Technique and Simple Utility to Determine the Datatype of a Scalar T-SQL Expression

Note: post revised to take into consideration tips from comments

The other day, I was working with a query where someone had put together an expression that had something along the lines of:

And I thought to myself… “Self, what will the datatype of this be? Will it fit what the programmer wanted it to be? Is it weird I addressed myself as self?”  Instinctively, I wanted to believe it would be a numeric(18,2) because 12.0 should be less precise than the 18,2 numeric… But I had to know. (If you try this yourself, see what happens as you add zeros to the end, like 12.0000!) So, I went and coded a few statements using a sql_variant datatype to hold the expression value and SQL_VARIANT_PROPERTY to interrogate its properties:

Since X <> Y, this returns the 100.20 / 12.0 value, which is output into a numeric(23,6). Interesting:

Now, what would the value of NULL be output into?

This just returns NULLs when evaluating the sql_variant value:

Even if you cast the NULL value

The sql_variant with the NULL output will not register a type, which makes some sense, as a NULL is generally typeless on its own, without a type coming from the container, like a variable or column. If you have ever worked with SSIS, you know that the container of the output will have a datatype, which (as was taught me by Phil Factor in the comments!) can be fetched using the system function sys.dm_exec_describe_first_result_set, by taking your expression and making it a properly delimited string, thusly:

This tells us that the datatype is numeric(23,6), exactly as we have seen earlier.

Now, I wanted to build something to make this easy the next time. So, the following utility is a simple T-SQL batch, which uses SQLCMD variables in Management Studio, will give me the characteristics of an expression from a table expression in context of the table. Thanks to Phil Factor, we can see not only the results of the expression, and the values of additional columns, but we will also get the datatype of the other columns in the output as well.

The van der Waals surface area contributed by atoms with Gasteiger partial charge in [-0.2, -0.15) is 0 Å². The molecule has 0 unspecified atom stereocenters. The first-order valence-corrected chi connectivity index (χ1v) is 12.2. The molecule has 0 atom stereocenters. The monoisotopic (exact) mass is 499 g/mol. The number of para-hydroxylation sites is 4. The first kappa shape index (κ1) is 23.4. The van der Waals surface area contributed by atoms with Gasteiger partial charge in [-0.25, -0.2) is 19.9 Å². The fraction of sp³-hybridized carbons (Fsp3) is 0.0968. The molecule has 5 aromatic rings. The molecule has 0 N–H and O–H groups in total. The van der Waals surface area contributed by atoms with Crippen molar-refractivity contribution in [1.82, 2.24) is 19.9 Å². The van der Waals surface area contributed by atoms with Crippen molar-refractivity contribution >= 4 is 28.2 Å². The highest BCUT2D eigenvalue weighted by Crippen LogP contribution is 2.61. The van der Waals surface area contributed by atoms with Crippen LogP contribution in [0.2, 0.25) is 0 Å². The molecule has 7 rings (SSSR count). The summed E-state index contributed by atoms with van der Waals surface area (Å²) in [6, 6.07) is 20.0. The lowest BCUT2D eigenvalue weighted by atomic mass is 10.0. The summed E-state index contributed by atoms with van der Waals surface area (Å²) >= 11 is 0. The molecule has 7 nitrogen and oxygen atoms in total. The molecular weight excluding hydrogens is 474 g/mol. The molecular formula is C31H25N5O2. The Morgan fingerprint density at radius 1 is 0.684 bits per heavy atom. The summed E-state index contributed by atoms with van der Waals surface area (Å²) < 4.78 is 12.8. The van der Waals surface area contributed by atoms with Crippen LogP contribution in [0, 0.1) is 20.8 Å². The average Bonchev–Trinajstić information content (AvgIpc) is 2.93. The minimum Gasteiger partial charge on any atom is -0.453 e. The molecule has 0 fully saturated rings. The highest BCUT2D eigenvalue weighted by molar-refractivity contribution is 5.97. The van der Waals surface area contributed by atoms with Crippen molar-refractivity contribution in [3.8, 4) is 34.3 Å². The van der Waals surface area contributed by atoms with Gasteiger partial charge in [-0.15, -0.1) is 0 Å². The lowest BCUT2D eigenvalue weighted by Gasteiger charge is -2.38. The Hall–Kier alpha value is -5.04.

Basically, put this code in SSMS, turn on SQLCMD mode, and fill in the blanks with the bits of code in the variables (they should be self-explanatory with the comments/example), and you will see the datatype of your expression (note that since the technique requires the ability to create a stored procedure, I left in the SQL_VARIANT_PROPERTY output if you do not have rights to create a procedure (I used a procedure so the setvar values could be basic query text with no need to double up on single quotes, which can get extremely tedious for larger queries/expressions). 

Now, we can see that the expression “CASE WHEN UnitPrice < 10 THEN NULL ELSE CAST(UnitPrice AS numeric(18,2)) / 12 END” will return an expression of type numeric(22,6), along with the fact that the UnitPrice column is a decimal(18,2):

Hope you find this useful, or at least find it informative that you can use SQL_VARIANT_PROPERTY and the sys.dm_exec_describe_first_result_set objects to get more information about the datatype of expressions you are using in your queries. And if you have any sort of math background, you may be slightly surprised by the datatypes you find in the output.

Also, if you were wondering, the expression N’Merry Christmas! Happy Holidays!’ is nvarchar(32), and it requires 72 bytes to store. If you were wondering, which you probably weren’t.